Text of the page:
Mindhouse is an app which is co-founded by Pankaj Chaddah and Pooja Khanna. Pankaj is also a co-founder of Zomato, one of India's biggest internet consumer stories. Pooja was one of Zomato's earliest employees.

Their new venture Mindhouse is positioned as a "workout for the mind" focusing on meditation and yoga.

When Pankaj reached out to me to help Mindhouse reach out to HR decision makers I asked him how many were using it, and for what purpose

His answer surprised me!

Of the 15,000 employees across 500 employers this is what they focused on most for using the app

Which is interesting because as work from home becomes normal, focus might suffer. So if you'd want your company to leverage the Mindhouse app for employee's mental wellbeing reach out to me at gautam dot ghosh at gmail and I'll connect you to the team at Mindhouse

Current corporate users are 


Sep 11, 2020

My first podcast, talking on Employee Wellbeing and Engagement


SHRM on AIR’s special episode on managing employee wellbeing features, Ketan Krishna, Head People Function and yours truly, with our host - Archana Jerath where they talk about the challenges of working remotely and managing employee wellbeing at workplace. Let’s know it all in this exclusive episode, in partnership with RentoMojo.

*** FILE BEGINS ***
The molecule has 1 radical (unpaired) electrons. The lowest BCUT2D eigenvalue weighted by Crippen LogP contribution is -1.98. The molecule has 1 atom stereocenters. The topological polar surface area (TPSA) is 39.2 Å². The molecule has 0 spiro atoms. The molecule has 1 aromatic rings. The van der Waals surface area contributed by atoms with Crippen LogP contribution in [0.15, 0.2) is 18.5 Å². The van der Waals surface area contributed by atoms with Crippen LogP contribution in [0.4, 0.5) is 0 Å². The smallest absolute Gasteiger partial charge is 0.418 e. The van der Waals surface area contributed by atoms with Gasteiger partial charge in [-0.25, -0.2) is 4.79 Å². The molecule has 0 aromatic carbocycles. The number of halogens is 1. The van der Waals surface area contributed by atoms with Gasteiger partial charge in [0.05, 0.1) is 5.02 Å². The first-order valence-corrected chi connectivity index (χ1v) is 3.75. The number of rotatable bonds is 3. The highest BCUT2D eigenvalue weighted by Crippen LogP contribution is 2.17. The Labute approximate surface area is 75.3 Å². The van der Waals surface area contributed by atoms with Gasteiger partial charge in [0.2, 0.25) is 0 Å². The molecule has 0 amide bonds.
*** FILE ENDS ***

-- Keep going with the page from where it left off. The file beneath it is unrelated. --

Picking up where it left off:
Listen to episode #SHRMonAir

#SHRM #SHRMRadio #SHRMOnAir #Radio #Podcast #SHRMAir

Aug 26, 2020

Interviewed by Aniisu Verghese on Personal Branding

 Some months ago I was interviewed by Communications specialist Aniisu Verghese on my approach to personal branding 

You can find the transcript of the interview here.

As I share in the interview I have mixed feelings about the term. Since I studied organizational behavior and HR, I am aware of the term of branding and not very comfortable with it. According to marketing literature, a person is hugely complex and there are also group dynamics involved when it comes to branding.  

You all can also find the video of the interview

Apr 28, 2020

#WorkLifeTV A conversation with Debu Mishra and Anuranjita Kumar on the Shape Of Work in the COVID19 era

My friend Debu Mishra reached out to me, saying that he was starting a YouTube channel called "WorkLifeTV" and wanted me to be to be his first guest along with Anuranjita Kumar (HR Leader, author and now a VC) 
We had a freewheeling conversation on how work is changing in current times.

An edited video of the conversation is embedded below


Apr 6, 2020

My video interview with peopleHum on #HRTech and related topics

I had an interesting conversation with Aishwarya of peopleHum on the state of the HR Technology market and aligned topics.

You can find the transcript of my interview on the peopleHum Blog too

And listen to the podcast here

Feb 10, 2020

People development and the role of the Manager in the Future of Work